Another Reason to Admire Troy Polamalu

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We know Troy Polamalu as one of the NFL's best defenders—a soft-spoken man who unleashes relentless intensity and power on the football field. His exciting style of play and respect for the game are why he finished 2010 with the top-selling jersey in the NFL. He is loved nationwide.

We now have another reason to admire Polamalu, and it has little to do with football.

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We know Troy Polamalu as one of the NFL's best defenders—a soft-spoken man who unleashes relentless intensity and power on the football field. His exciting style of play and respect for the game are why he finished 2010 with the top-selling jersey in the NFL. He is loved nationwide.

We now have another reason to admire Polamalu, and it has little to do with football.

It's Heather Miller.

In October 2008, eight-year-old Heather was diagnosed with Ewing's sarcoma, a rare form of bone and tissue cancer that generally afflicts children. The day she first took to her bed in the oncology ward of Children's Hospital of Pittsburgh, Polamalu happened to be visiting other children at the hospital. They met, and he and Heather hit it off immediately. A friendship was born.

A short while into Heather's battle, the Make-A-Wish Foundation became involved. Heather told Polamalu that she was going to ask them to grant her wish of spending a day with him. "But you already have me," he assured her.

As the relationship between Heather and Polamalu grew, the two spent time and communicated like friends do. Polamalu's frequent visits to the hospital involved marathon sessions of Guitar Hero and lots of joking. When he was on the road or unable to get to the hospital, Polamalu sent text messages to offer encouragement such as, "I miss you," or "I love you."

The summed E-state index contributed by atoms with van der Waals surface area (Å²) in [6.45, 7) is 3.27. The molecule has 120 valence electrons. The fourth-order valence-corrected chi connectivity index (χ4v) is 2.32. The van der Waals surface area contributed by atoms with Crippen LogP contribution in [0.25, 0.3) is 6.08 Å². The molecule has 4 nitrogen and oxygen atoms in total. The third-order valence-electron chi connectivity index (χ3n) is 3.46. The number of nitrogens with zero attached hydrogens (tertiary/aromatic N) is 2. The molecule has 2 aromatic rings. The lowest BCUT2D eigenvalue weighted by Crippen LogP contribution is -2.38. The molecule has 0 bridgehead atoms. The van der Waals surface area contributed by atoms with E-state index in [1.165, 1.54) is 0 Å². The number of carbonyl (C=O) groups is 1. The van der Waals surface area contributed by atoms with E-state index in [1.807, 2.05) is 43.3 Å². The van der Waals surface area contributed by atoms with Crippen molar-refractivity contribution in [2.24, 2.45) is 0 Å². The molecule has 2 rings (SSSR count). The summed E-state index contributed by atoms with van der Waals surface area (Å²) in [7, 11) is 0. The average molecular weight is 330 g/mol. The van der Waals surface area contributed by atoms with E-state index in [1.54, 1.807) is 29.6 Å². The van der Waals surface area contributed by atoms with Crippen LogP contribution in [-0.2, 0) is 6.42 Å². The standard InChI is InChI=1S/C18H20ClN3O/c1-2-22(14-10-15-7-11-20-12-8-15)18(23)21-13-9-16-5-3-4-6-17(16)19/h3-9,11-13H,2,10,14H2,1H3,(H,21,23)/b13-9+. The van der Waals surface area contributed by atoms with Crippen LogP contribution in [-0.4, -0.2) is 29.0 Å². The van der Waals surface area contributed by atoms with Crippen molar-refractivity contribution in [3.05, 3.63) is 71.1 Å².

Heather's intensive treatment included chemotherapy and a barrage of surgeries, including an operation to remove several ribs and a portion of her lungs. As she prepared for her first major surgery on Jan. 26, 2009, Polamalu sent a message telling Heather he had left a special gift for her at the hospital. Instead of dreading the serious operation awaiting her, Heather became anxious and excited to find out what her gift was.

It was an autographed jersey—the one that Polamalu had worn as he scored a touchdown to defeat the Baltimore Ravens in the AFC Championship Game and clinch the Steelers' appearance in the Super Bowl. Heather's mother recalls her daughter's demeanor that day as, "Yeah, I'm getting surgery, but I've got Troy's shirt on!"

Heather battled cancer like a champion for 15 months, but by late January 2010, doctors ran out of procedures to help her. During her final days, Heather would awake from her heavily-sedated state to ask about Polamalu and other Steelers players she had gotten to know.

After Heather's passing, Polamalu continued to be part of the Miller family's life. On Mother's Day, he offered comfort in the form of a prayer sent to Heather's mother. He periodically reaches out to let them know how much he cares about them.

The reason you haven't heard about Polamalu's relationship with Heather is simple. Like he does with most off-the-field topics, he avoids speaking about it publicly. When asked about it, he will simply say that Heather did as much for him as he did for her and her family.

Unintentionally, Polamalu has once again used his actions to teach other athletes the crucial lesson that they possess immense powers beyond the playing field.

Source:  pittsburghlive.com
Photos:  pittsburghlive.com. steelernation.com


Photo Credit: Getty Images // Thinkstock

Topics: FOOTBALL | POWER | SURGERY | JERSEY